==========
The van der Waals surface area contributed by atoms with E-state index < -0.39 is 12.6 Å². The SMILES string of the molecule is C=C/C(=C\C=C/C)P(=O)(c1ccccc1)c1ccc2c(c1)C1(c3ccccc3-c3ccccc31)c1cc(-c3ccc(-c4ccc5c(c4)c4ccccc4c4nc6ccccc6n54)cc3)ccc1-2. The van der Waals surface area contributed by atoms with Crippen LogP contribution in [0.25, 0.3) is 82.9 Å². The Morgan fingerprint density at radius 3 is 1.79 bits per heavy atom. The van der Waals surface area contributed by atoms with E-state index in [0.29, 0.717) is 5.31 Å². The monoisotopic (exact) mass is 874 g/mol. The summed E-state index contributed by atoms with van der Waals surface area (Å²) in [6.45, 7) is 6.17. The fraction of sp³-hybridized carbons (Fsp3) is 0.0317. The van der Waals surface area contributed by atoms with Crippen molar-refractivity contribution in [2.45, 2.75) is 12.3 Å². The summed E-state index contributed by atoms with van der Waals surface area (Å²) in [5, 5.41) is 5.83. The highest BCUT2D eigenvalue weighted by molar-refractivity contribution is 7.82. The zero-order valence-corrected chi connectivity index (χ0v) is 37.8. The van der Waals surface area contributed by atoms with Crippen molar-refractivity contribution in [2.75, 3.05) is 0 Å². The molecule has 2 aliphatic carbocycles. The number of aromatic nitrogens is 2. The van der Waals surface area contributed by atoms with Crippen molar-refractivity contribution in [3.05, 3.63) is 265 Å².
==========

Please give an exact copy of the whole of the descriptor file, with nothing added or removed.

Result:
The van der Waals surface area contributed by atoms with E-state index < -0.39 is 12.6 Å². The SMILES string of the molecule is C=C/C(=C\C=C/C)P(=O)(c1ccccc1)c1ccc2c(c1)C1(c3ccccc3-c3ccccc31)c1cc(-c3ccc(-c4ccc5c(c4)c4ccccc4c4nc6ccccc6n54)cc3)ccc1-2. The van der Waals surface area contributed by atoms with Crippen LogP contribution in [0.25, 0.3) is 82.9 Å². The Morgan fingerprint density at radius 3 is 1.79 bits per heavy atom. The van der Waals surface area contributed by atoms with E-state index in [0.29, 0.717) is 5.31 Å². The monoisotopic (exact) mass is 874 g/mol. The summed E-state index contributed by atoms with van der Waals surface area (Å²) in [6.45, 7) is 6.17. The fraction of sp³-hybridized carbons (Fsp3) is 0.0317. The van der Waals surface area contributed by atoms with Crippen molar-refractivity contribution in [2.45, 2.75) is 12.3 Å². The summed E-state index contributed by atoms with van der Waals surface area (Å²) in [5, 5.41) is 5.83. The highest BCUT2D eigenvalue weighted by molar-refractivity contribution is 7.82. The zero-order valence-corrected chi connectivity index (χ0v) is 37.8. The van der Waals surface area contributed by atoms with Crippen molar-refractivity contribution in [2.75, 3.05) is 0 Å². The molecule has 2 aliphatic carbocycles. The number of aromatic nitrogens is 2. The van der Waals surface area contributed by atoms with Crippen molar-refractivity contribution in [3.05, 3.63) is 265 Å².